B. The Torres Note
Marta contends that, given the evidence at trial, the
superior court erred in assigning a value of $5,000 to the Torres
note. This is a factual determination which will be disturbed
only if there is clear error. Nelson v. Jones, 781 P.2d 964, 970
(Alaska 1989) (citing Moffitt v. Moffitt, 749 P.2d 343, 346
(Alaska 1988), cert. denied, 111 S. Ct. 44 (1990)). We deem a
factual finding to be clearly erroneous "when we are left with a
definite and firm conviction on the entire record that a mistake
has been made, even though there may be evidence to support the
finding." Martens v. Metzgar, 591 P.2d 541, 544 (Alaska 1979).
From the evidence in the trial record, it is highly
unlikely that the Torres note will ever be repaid. Marta
testified that she had no expectation that the loan would ever be
repaid. Joseph's testimony was not consistent on this point, but
the most favorable estimate he gave was that Marta had a 10%
chance of recovering the loan.4 From the record, we are firmly
convinced that the note's actual value is significantly less than
its face value. Hence, assigning the note its face value was
clear error. On remand, the court should assign the Torres note
a value no greater than 10% of its face value.5
C. Other Property
Marta next argues that the trial court erred in not
including certain other items in the property division.
Specifically, Marta claims that herring nets, a skiff, a set of
walrus tusks, and various other items of personal property were
omitted from the property division. We review a trial court's
determination of what property is available for distribution for
abuse of discretion. Moffitt 749 P.2d at 346.
The trial court valued the boat at $90,000 at the time
of separation, and did not mention the nets and skiff although
they may have been encompassed within that figure. The boat
should have been valued as of the time of trial. The $10,000 for
which Joseph sold the nets and skiff between the date of
separation and time of trial should have been included in the
court's disposition. On remand, the court should clarify these
aspects of the property division.
As for the trial court's omission of the value of the
walrus tusks and the items of personal property from the
distribution, we find no error. Although Joseph initially valued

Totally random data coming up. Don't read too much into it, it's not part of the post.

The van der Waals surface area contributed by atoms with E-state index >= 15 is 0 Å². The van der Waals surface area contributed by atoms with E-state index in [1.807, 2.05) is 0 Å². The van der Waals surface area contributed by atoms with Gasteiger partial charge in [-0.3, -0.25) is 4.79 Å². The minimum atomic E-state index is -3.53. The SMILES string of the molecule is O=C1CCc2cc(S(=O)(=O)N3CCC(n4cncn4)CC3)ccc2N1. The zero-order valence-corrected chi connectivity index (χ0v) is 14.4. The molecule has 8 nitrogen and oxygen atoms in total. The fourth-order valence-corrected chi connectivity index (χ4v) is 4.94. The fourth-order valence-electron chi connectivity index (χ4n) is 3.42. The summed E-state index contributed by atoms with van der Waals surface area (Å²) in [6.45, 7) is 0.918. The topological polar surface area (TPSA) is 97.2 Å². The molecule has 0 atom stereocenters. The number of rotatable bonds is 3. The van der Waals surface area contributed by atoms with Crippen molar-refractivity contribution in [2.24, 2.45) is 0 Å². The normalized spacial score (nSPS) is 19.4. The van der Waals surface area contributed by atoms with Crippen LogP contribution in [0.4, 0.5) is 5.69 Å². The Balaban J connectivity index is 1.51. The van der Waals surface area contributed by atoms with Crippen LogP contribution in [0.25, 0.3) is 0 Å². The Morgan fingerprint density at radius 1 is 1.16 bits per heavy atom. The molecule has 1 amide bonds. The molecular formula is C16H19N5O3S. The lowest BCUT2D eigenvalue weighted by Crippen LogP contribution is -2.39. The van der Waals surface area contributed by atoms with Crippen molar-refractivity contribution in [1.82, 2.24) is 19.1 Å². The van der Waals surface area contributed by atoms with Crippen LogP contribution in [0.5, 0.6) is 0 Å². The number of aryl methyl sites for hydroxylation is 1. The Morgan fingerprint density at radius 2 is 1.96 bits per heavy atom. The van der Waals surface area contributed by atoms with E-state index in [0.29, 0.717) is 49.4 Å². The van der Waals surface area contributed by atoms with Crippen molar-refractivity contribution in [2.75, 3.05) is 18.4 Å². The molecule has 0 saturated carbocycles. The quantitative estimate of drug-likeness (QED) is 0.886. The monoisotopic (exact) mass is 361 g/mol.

the tusks at $2,000, this was before he learned that he could not
sell them. It was not clearly erroneous to assign the tusks a
value of zero. Nor did the trial court err in omitting various
items of personal property from the property division. The net
marital assets totalled roughly $250,000. The trial court has
broad discretion in determining the appropriate property
division, and failure to include $1,000 worth of assets out of
net marital assets of $250,000 was not clearly unjust. Hunt v.
Hunt, 698 P.2d 1168, 1171 (Alaska 1985) (per curiam).
D. Attorney's Fees
Marta's costs and fees totalled $3,885.50. The court
ultimately awarded her $2,092.75 as partial compensation for
these expenses. She contends that the court erred by not
awarding her full costs and attorney's fees. We will not disturb
the trial court's award of attorney's fees absent an abuse of
discretion. See Nelson, 781 P.2d at 971.
Marta correctly points out that the parties' relative
economic situations and earning capacities are relevant
considerations in awarding attorney's fees. Streb v. Streb, 774
P.2d 798, 803 (Alaska 1989). Nevertheless, we cannot say that
the court's award of over 50% but less than 100% of Marta's
actual costs and fees was "arbitrary, capricious, manifestly
unreasonable, or [the result of] an improper motive." Lone Wolf
v. Lone Wolf, 741 P.2d 1187, 1192 (Alaska 1987) (quoting Brooks
v. Brooks, 733 P.2d 1044, 1058 (Alaska 1987) (quoting Tobeluk v.
Lind, 589 P.2d 873, 878 (Alaska 1979))). There was no abuse of
discretion. Nelson, 781 P.2d at 971. We therefore affirm the
trial court's award of costs and fees.
The decision of the superior court is AFFIRMED in part,
REVERSED in part, and REMANDED.
1 The ranch was sold in 1987, and Marta had kept the
2 The fact that Ogard involved depreciation as opposed to
appreciation as in this case is irrelevant.
3 As a result of using the time-of-trial values, the
superior court may find it necessary to make changes in the
distribution of the marital property in order to ensure that the
55-45 division is maintained.
4 Joseph's testimony about Mario's alleged statement that he
would repay Marta, when viewed in context, does not provide
strong support for assigning the Torres note its face value:
Q Well, let's talk about the
$5,000 loan. You've admitted that the
chances of recovering that are virtually
A I don't know.
Q Well, didn't you testify that
for you it's zero, for her it's
something less than 5% or something to
A She called Mario, and Mario said
that he would pay the loan to her. I don't
know whether that means that he will or he
won't, but that's--I don't know that.
(Emphasis added). From this exchange, it appears that even
Joseph did not place much hope on Mario's statement. In light of
this and all the other evidence in the record, repayment seems
5 The 10% figure mentioned by Joseph at trial presumably
referred to Marta's chances of recovering the loan as of the time
of trial. Thus, the 10% figure is in accordance with Ogard.